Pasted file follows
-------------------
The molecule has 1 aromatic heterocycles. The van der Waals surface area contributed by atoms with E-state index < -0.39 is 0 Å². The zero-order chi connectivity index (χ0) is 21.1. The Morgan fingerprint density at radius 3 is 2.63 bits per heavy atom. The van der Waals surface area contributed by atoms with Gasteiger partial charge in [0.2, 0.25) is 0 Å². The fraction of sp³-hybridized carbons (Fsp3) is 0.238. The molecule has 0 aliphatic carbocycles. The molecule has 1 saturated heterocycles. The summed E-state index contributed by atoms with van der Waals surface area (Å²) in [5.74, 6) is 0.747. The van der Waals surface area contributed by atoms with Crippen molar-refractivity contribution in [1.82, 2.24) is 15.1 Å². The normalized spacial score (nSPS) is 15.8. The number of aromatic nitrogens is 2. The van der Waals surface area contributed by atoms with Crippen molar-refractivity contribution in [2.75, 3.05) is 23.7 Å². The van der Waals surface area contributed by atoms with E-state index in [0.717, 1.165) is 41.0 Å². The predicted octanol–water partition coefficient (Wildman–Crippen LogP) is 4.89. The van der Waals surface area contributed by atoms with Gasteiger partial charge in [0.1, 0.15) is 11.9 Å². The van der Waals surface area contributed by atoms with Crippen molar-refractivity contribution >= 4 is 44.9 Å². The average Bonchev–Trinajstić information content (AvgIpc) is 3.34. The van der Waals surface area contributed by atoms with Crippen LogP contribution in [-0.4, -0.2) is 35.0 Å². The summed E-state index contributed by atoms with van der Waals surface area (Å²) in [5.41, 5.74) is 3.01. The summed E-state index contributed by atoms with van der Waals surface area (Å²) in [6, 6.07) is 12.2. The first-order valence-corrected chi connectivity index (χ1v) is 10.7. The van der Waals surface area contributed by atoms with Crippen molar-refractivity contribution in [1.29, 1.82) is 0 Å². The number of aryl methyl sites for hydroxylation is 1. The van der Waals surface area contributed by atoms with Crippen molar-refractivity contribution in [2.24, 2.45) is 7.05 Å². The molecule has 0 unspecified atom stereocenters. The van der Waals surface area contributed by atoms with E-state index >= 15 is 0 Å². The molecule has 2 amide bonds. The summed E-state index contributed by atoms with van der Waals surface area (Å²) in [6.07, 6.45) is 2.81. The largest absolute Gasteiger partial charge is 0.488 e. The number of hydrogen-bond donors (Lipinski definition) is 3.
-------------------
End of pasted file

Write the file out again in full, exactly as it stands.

The molecule has 1 aromatic heterocycles. The van der Waals surface area contributed by atoms with E-state index < -0.39 is 0 Å². The zero-order chi connectivity index (χ0) is 21.1. The Morgan fingerprint density at radius 3 is 2.63 bits per heavy atom. The van der Waals surface area contributed by atoms with Gasteiger partial charge in [0.2, 0.25) is 0 Å². The fraction of sp³-hybridized carbons (Fsp3) is 0.238. The molecule has 0 aliphatic carbocycles. The molecule has 1 saturated heterocycles. The summed E-state index contributed by atoms with van der Waals surface area (Å²) in [5.74, 6) is 0.747. The van der Waals surface area contributed by atoms with Crippen molar-refractivity contribution in [1.82, 2.24) is 15.1 Å². The normalized spacial score (nSPS) is 15.8. The number of aromatic nitrogens is 2. The van der Waals surface area contributed by atoms with Crippen molar-refractivity contribution in [2.75, 3.05) is 23.7 Å². The van der Waals surface area contributed by atoms with E-state index in [0.717, 1.165) is 41.0 Å². The predicted octanol–water partition coefficient (Wildman–Crippen LogP) is 4.89. The van der Waals surface area contributed by atoms with Gasteiger partial charge in [0.1, 0.15) is 11.9 Å². The van der Waals surface area contributed by atoms with Crippen molar-refractivity contribution >= 4 is 44.9 Å². The average Bonchev–Trinajstić information content (AvgIpc) is 3.34. The van der Waals surface area contributed by atoms with Crippen LogP contribution in [-0.4, -0.2) is 35.0 Å². The summed E-state index contributed by atoms with van der Waals surface area (Å²) in [5.41, 5.74) is 3.01. The summed E-state index contributed by atoms with van der Waals surface area (Å²) in [6, 6.07) is 12.2. The first-order valence-corrected chi connectivity index (χ1v) is 10.7. The van der Waals surface area contributed by atoms with Crippen molar-refractivity contribution in [1.29, 1.82) is 0 Å². The number of aryl methyl sites for hydroxylation is 1. The van der Waals surface area contributed by atoms with Crippen molar-refractivity contribution in [2.24, 2.45) is 7.05 Å². The molecule has 0 unspecified atom stereocenters. The van der Waals surface area contributed by atoms with E-state index >= 15 is 0 Å². The molecule has 2 amide bonds. The summed E-state index contributed by atoms with van der Waals surface area (Å²) in [6.07, 6.45) is 2.81. The largest absolute Gasteiger partial charge is 0.488 e. The number of hydrogen-bond donors (Lipinski definition) is 3.